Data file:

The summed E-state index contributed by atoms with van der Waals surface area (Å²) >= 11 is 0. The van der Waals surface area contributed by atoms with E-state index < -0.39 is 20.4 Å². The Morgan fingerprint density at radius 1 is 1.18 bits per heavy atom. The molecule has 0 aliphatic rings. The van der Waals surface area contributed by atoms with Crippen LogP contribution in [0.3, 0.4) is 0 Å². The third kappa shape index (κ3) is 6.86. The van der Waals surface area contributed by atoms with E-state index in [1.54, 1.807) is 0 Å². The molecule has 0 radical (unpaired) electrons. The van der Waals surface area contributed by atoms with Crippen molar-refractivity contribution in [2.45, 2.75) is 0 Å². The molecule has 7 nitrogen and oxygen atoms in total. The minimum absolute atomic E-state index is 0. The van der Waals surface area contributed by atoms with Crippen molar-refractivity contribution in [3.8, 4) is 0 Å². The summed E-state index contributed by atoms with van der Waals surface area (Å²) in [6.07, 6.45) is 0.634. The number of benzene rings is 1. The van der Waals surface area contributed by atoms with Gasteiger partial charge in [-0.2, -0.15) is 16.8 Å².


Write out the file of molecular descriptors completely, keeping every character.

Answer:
The summed E-state index contributed by atoms with van der Waals surface area (Å²) >= 11 is 0. The van der Waals surface area contributed by atoms with E-state index < -0.39 is 20.4 Å². The Morgan fingerprint density at radius 1 is 1.18 bits per heavy atom. The molecule has 0 aliphatic rings. The van der Waals surface area contributed by atoms with Crippen LogP contribution in [0.3, 0.4) is 0 Å². The third kappa shape index (κ3) is 6.86. The van der Waals surface area contributed by atoms with E-state index in [1.54, 1.807) is 0 Å². The molecule has 0 radical (unpaired) electrons. The van der Waals surface area contributed by atoms with Crippen molar-refractivity contribution in [2.45, 2.75) is 0 Å². The molecule has 7 nitrogen and oxygen atoms in total. The minimum absolute atomic E-state index is 0. The van der Waals surface area contributed by atoms with Crippen molar-refractivity contribution in [3.8, 4) is 0 Å². The summed E-state index contributed by atoms with van der Waals surface area (Å²) in [6.07, 6.45) is 0.634. The number of benzene rings is 1. The van der Waals surface area contributed by atoms with Gasteiger partial charge in [-0.2, -0.15) is 16.8 Å².